The Legacy of a Love Letter
High touch in a time of high tech.
It’s worth carving out time to write love letters to your spouse.
“How do I love thee? Let me count the ways.”
These words, penned by Elizabeth Barrett in the mid-1800s to Robert Browning, still make me sigh. Oh, the depth and breadth of her love!
Yet how many of us carve out time today to write actual love letters?
Not just quick notes, e-mails, text messages, or Facebook entries … but longer, more developed expressions of love and devotion, captured forever in writing?
I asked some friends this very question.
All agreed: Life is sure busy in this high tech age. And many said they expressed affection to spouses through things like electronic messages and notes tucked into lunch boxes. Some leave little “sticky” love notes on computer screens. And of course, a husband or wife can always write “I love you” on the bathroom mirror with a dry erase marker.
Now, my friend Bryan is quite creative. He writes little messages of love to his wife on breakfast eggs (before cracking them). He also puts notes in his wife’s purse and sends text messages during the day. “We’re pretty sappy,” he says, “and ridiculous about it.”
Jayna and her husband write to each other on napkins whenever they pack a lunch for one another. “They’re very simple,” she says. “We usually say something like, ‘Have a great day. I can’t wait to see you tonight. I love you!’”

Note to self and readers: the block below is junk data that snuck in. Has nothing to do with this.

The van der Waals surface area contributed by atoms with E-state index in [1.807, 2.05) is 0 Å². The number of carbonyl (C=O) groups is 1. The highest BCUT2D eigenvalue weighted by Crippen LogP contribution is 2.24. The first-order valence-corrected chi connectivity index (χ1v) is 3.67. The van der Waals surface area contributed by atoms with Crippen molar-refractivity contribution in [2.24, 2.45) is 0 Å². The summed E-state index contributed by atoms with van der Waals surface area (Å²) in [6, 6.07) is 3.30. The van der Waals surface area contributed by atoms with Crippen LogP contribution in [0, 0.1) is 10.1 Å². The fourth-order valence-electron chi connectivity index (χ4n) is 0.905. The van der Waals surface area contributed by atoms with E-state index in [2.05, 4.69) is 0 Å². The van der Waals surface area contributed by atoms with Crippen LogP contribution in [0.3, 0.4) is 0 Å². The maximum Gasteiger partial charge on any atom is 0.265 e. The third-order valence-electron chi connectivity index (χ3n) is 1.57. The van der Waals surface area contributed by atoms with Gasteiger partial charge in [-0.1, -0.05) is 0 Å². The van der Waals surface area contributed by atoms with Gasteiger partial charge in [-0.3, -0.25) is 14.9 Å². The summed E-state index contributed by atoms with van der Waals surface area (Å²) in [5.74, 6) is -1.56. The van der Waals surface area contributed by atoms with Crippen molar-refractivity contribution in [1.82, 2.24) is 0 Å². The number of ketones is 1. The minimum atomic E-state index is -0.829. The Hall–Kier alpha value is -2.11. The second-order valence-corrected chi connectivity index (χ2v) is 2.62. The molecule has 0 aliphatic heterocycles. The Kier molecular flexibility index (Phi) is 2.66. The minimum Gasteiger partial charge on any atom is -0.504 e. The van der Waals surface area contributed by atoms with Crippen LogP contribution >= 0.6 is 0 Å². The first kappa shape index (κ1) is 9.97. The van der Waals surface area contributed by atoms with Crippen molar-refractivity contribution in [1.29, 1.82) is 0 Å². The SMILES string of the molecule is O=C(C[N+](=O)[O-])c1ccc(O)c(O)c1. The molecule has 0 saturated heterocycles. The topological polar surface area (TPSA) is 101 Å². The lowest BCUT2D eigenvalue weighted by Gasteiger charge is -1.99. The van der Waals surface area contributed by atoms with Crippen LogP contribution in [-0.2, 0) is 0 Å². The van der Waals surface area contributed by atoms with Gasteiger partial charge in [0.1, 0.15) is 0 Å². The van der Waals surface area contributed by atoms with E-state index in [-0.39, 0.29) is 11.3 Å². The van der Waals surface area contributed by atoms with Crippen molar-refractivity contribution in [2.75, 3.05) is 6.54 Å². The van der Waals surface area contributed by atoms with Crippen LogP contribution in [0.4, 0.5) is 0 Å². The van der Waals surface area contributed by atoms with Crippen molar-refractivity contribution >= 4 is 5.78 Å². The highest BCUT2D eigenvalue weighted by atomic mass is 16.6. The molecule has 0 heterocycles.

And when Wayne has to travel, he hides love notes all around the house for his wife. He’s especially proud of one creative way he expressed his devotion. “Once when I left early in the morning for a trip,” he says, “I left a sticky note on the toilet lid which read ‘I’ve flipped my lid over you!’—particularly poetic and heart-warming, I thought.”
All these are great ideas. But could there be an even better, more lasting way of expressing love?
“I want you to know that you mean all the world to me”
Phyllis says it’s worth carving out time to write love letters, even when that time may be hard-pressed. She cherishes some letters her husband, Ken, wrote years ago. For example:
After 42 years of marriage, I am still learning how to affirm you. I want you to know that you mean all the world to me. As I think of the possibility that we might someday be separated due to death, it is hard to think of life without you. I appreciate your deep love for Jesus and your desire to live a godly life. I enjoy your creative expressions with the piano and creative memories. I am thankful for the way you love your children and grandchildren. You have such a giving heart for them.
I am glad that you want to spend time with me. You always tell me how much you miss me after we have been together on a trip. You speak well of me to others. You encourage me in my work, especially when I am discouraged. You urge me to serve the Lord in whatever way I can. …
Phyllis says she is very proud to be Ken’s wife.
“I want to watch your hair turn gray and your eyes looking at me like I was 25 again”